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One of the two disk caches dynamically set aside in a certain proportion of available memory by the Linux kernel. The buffer cache is made up of lots of buffers (sections of RAM), each of which is associated with a single arbitrary block on a block device (say a hard disk for example). Each buffer consists of a buffer_head data structure and an area of memory equal to the block size of the associated device, used to hold data.

To minimise the CPU overhead involved in maintaining the buffer cache, all the buffers are held in one of several linked lists. Each of the linked lists contains buffers in the same state; unused, free, clean, dirty, locked etc.

In order to gain a significant performance benefit using a cache, the process of checking the buffer cache for a particular buffer must be as efficient as possible. Every time a call to read() is made, the buffer cache must be checked for the required block(s) first. To enable buffers to be found quickly, a hash table is maintained, containing all the buffers present in the cache. The getblk() function is the main service routine for the buffer cache; it performs the functions described above.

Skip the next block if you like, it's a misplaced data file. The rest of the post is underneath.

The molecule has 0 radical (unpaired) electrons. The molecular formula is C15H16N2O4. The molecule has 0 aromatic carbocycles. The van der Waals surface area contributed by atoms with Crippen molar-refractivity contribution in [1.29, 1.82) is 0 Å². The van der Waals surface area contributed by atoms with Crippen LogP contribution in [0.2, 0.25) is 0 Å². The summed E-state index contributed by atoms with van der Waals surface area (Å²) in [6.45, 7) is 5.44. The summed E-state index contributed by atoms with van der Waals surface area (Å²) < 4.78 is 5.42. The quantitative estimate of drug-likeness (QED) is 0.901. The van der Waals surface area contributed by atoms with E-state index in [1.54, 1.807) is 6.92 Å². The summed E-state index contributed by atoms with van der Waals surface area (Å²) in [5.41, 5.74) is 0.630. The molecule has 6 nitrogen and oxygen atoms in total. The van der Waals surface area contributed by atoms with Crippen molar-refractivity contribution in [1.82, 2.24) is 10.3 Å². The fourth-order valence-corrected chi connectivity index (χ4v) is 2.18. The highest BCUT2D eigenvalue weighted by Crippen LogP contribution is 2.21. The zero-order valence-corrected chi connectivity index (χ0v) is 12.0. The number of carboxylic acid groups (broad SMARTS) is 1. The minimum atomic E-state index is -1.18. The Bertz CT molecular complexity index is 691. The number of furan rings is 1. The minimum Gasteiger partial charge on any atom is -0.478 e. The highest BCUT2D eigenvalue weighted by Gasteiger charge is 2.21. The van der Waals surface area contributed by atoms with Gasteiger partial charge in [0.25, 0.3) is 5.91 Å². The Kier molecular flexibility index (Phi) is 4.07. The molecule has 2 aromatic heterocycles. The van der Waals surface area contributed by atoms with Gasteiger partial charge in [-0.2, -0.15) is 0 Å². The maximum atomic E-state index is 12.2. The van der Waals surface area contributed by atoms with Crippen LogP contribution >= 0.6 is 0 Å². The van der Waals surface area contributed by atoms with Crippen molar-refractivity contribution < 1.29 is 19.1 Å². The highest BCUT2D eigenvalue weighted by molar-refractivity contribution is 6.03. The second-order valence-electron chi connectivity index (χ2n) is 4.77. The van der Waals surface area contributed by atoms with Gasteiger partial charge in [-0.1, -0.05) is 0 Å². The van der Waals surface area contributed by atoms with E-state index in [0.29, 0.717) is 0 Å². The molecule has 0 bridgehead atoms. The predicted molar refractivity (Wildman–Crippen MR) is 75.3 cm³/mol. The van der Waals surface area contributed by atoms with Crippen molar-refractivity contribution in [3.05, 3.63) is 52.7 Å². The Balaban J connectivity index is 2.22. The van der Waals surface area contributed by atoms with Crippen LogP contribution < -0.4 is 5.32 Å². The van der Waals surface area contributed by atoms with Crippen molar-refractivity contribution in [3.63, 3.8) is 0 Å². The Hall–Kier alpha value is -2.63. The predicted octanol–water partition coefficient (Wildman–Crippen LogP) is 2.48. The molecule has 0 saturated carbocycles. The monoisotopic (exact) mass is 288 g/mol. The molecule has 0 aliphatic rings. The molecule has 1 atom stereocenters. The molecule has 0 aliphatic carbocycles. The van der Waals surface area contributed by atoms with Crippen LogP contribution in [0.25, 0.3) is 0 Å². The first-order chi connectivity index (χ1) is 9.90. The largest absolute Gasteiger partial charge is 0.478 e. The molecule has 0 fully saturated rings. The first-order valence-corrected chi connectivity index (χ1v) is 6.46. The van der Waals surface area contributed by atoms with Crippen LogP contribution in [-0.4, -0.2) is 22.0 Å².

The buffer cache can also be used to improve the disk writing performance of the system. Instead of carrying out all writes immediately, the kernel stores data to be written in the buffer cache, waiting to see if the writes can be grouped together to minimise disk head movement. A buffer that contains data that is waiting to be written to disk is termed "dirty". A field in the buffer head data structure indicates if a particular page is dirty or not.

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